Fats and oils are used to store energy in the body, protect body tissues, and transport vitamins through the blood. Some fats are better for you than others. “Good” fats can be found in nuts and seeds, flax seed, olive oil, and fish oils.
“Bad” fats are found mostly in animal sources such as meat and poultry, whole or reduced-fat milk, and butter. They also are present as “trans” fats in fried foods, fast foods, and some processed products, such as cookies and crackers.
All fats, whether good or bad, contain calories and can add unwanted pounds if you eat too much.

Salty foods, If you are already eat too much sodium (salt). Most salt in the diet comes from processed foods, such as crackers, chips, and canned soups. You need a lower sodium diet, you will need to read food labels to know which foods are the best choices. Learn how to read a food label.

Sugar goes by many names: sucrose, corn syrup, honey, maple syrup, and fructose. Sugary foods tend to offer little more than calories. Many of them (such as pastries and desserts) tend to be high in fat, too. There is nothing wrong with having sugary foods now and then. But if you fill up on sweets, you won’t have room for foods that are better for your health.

6. Drink enough fluids

Drink at least 6 to 8 glasses of fluid a day. You don’t have to limit yourself to water. Milk, juice, herbal teas, soup, pudding, and frozen fruit bars all count as fluids, too. If you have a fever, or have experienced vomiting or diarrhea, you will need extra fluids.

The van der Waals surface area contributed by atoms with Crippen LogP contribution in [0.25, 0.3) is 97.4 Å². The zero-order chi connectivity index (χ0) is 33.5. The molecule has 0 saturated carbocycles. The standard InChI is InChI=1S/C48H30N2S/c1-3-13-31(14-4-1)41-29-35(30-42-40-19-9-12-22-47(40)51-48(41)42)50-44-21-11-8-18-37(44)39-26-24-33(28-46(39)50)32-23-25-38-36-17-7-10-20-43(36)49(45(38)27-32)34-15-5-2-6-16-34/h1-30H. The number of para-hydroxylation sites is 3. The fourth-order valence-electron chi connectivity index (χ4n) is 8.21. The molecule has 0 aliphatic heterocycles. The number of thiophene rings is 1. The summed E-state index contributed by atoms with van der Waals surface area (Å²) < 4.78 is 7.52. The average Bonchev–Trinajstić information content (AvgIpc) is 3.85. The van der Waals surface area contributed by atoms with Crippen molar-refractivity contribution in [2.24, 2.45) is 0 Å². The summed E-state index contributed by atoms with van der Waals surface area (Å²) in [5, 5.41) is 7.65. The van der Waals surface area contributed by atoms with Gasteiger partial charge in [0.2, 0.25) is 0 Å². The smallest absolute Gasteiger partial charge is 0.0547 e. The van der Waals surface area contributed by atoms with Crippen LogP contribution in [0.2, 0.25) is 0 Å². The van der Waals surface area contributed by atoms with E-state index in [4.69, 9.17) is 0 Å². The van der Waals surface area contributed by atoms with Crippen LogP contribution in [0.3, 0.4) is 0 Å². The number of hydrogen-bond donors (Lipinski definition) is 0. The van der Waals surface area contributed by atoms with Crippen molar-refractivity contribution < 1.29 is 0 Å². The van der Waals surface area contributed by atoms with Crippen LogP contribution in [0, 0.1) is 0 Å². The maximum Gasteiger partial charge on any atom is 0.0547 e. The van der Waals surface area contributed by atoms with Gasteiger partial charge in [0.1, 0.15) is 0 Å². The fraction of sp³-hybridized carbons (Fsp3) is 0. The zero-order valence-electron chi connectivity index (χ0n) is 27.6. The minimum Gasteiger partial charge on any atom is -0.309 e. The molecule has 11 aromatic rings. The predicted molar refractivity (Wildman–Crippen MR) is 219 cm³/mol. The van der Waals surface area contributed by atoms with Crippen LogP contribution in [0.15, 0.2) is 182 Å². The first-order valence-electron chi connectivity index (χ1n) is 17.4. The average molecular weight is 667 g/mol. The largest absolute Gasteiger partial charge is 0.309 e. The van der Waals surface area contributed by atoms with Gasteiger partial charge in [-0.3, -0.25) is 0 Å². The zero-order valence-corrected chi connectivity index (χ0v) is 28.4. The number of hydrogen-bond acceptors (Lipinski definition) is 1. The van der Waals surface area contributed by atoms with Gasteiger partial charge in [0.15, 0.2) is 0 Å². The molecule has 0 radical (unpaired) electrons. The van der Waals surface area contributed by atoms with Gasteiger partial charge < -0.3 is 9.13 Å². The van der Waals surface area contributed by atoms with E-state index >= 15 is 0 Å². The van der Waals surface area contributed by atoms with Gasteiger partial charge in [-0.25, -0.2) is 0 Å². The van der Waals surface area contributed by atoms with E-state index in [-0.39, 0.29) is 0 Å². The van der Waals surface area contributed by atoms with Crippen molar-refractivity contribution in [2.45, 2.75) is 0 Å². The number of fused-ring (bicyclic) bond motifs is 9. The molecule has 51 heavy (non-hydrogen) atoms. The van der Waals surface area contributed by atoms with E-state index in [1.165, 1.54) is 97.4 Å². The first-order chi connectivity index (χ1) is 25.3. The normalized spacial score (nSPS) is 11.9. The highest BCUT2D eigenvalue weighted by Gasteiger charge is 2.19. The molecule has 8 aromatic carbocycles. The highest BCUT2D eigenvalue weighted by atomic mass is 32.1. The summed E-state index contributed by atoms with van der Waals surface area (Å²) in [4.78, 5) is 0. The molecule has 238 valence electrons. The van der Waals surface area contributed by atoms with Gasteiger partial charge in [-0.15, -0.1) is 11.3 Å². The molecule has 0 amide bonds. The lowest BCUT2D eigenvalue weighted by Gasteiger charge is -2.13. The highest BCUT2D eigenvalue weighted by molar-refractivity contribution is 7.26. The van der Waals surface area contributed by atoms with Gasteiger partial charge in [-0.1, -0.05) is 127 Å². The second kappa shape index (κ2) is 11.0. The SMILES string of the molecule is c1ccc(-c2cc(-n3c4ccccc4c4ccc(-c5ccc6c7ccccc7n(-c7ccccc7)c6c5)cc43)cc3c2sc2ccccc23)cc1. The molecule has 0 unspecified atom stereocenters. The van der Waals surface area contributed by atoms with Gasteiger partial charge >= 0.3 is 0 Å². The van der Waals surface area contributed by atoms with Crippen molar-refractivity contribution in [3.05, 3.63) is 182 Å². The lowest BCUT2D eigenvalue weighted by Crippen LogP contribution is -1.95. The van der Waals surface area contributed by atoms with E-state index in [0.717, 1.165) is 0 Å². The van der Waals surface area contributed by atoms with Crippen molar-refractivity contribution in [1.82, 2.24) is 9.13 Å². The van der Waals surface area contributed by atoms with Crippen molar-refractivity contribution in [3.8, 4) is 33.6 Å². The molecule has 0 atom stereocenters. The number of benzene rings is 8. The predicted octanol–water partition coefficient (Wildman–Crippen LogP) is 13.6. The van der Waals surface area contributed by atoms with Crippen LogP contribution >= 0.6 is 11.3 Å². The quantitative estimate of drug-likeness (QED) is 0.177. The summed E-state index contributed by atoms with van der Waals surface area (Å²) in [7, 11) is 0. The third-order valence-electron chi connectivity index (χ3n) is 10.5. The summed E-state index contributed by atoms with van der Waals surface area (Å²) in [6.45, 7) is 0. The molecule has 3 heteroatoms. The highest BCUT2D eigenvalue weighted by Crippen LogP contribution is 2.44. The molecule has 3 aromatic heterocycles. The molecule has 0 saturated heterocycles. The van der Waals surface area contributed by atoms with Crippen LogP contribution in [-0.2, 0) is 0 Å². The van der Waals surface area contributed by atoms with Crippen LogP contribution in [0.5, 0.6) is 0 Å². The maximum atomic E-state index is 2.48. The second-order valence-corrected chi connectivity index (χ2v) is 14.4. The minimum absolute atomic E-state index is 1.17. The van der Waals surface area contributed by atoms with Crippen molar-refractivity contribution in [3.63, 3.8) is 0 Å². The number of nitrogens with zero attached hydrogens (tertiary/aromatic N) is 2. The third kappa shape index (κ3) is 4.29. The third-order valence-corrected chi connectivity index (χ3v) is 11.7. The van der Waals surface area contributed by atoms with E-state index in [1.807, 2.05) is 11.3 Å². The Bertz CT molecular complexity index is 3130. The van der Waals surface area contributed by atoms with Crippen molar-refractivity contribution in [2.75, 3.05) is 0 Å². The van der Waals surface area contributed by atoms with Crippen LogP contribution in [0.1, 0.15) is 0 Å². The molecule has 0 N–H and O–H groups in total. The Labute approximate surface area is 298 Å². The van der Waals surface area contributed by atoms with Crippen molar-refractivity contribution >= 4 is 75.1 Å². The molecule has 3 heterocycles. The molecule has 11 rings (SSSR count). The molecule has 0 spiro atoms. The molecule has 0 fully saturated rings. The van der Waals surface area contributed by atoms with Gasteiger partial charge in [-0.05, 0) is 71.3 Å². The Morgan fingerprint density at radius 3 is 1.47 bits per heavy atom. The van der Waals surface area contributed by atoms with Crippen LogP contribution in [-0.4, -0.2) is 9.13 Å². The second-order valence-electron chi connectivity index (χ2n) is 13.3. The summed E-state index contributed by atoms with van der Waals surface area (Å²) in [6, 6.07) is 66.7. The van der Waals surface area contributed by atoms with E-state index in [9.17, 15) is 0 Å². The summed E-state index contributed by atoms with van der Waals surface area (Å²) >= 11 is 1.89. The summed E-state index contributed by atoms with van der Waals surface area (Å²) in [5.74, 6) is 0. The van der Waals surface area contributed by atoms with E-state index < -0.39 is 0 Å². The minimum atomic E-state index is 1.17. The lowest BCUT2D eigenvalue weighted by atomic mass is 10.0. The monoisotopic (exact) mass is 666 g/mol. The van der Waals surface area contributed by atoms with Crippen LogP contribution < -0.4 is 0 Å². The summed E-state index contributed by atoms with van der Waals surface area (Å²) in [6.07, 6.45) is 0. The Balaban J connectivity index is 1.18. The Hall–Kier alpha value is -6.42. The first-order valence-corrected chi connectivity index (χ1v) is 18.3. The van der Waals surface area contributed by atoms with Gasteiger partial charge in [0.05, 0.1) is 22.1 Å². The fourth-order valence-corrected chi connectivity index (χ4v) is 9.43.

7. Reach and maintain a healthy weight

Weighing either too much or too little can allow hepatitis C to progress more quickly in your body.
But, what is a healthy weight?

The Body Mass Index (BMI) Table is a tool that can help you decide. Type in your height and weight, and your BMI will appear using BMI Formula :

World Hepatitis Day, Body Mass Index on Nutrition Therapy
If your BMI is under 20 or over 30, ask your health care provider to refer you to a dietitian, who can create a diet to help you reach a healthier weight. (Note: If you work out and have lots of muscle, your BMI may indicate that you are overweight, even if you aren’t.)

Cautions:
Avoid alcohol and Be careful with dietary supplements.

@nurlienda

 

Reference :

http://www.hepatitis.va.gov/patient/daily/diet/single-page.asp

http://www.cdc.gov/media/dpk/2013/dpk-vs-hepatitisC_testing.html